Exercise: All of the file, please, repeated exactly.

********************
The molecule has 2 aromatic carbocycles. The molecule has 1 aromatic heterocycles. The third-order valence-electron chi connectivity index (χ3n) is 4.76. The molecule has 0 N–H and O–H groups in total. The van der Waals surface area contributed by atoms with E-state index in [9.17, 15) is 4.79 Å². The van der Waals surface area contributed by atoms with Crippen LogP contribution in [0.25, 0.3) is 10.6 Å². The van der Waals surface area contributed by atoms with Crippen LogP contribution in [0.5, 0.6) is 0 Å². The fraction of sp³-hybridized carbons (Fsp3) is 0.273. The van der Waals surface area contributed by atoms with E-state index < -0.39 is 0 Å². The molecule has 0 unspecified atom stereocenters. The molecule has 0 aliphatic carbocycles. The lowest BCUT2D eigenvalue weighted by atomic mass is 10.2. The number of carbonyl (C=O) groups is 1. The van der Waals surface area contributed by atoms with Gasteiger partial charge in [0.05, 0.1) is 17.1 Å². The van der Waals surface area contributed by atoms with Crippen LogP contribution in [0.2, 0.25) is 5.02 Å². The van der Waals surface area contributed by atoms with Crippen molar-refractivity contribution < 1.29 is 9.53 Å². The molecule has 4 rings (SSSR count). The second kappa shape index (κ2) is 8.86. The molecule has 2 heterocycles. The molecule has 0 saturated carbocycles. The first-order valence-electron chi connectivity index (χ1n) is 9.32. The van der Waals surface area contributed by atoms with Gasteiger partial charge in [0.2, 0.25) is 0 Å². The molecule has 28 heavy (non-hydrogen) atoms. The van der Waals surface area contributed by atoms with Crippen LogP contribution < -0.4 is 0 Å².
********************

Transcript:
The molecule has 2 aromatic carbocycles. The molecule has 1 aromatic heterocycles. The third-order valence-electron chi connectivity index (χ3n) is 4.76. The molecule has 0 N–H and O–H groups in total. The van der Waals surface area contributed by atoms with E-state index in [9.17, 15) is 4.79 Å². The van der Waals surface area contributed by atoms with Crippen LogP contribution in [0.25, 0.3) is 10.6 Å². The van der Waals surface area contributed by atoms with Crippen LogP contribution in [0.5, 0.6) is 0 Å². The fraction of sp³-hybridized carbons (Fsp3) is 0.273. The van der Waals surface area contributed by atoms with E-state index < -0.39 is 0 Å². The molecule has 0 unspecified atom stereocenters. The molecule has 0 aliphatic carbocycles. The lowest BCUT2D eigenvalue weighted by atomic mass is 10.2. The number of carbonyl (C=O) groups is 1. The van der Waals surface area contributed by atoms with Gasteiger partial charge in [0.05, 0.1) is 17.1 Å². The van der Waals surface area contributed by atoms with Crippen LogP contribution in [0.2, 0.25) is 5.02 Å². The van der Waals surface area contributed by atoms with Crippen molar-refractivity contribution < 1.29 is 9.53 Å². The molecule has 4 rings (SSSR count). The second kappa shape index (κ2) is 8.86. The molecule has 2 heterocycles. The molecule has 0 saturated carbocycles. The first-order valence-electron chi connectivity index (χ1n) is 9.32. The van der Waals surface area contributed by atoms with Gasteiger partial charge in [0.2, 0.25) is 0 Å². The molecule has 28 heavy (non-hydrogen) atoms. The van der Waals surface area contributed by atoms with Crippen LogP contribution < -0.4 is 0 Å².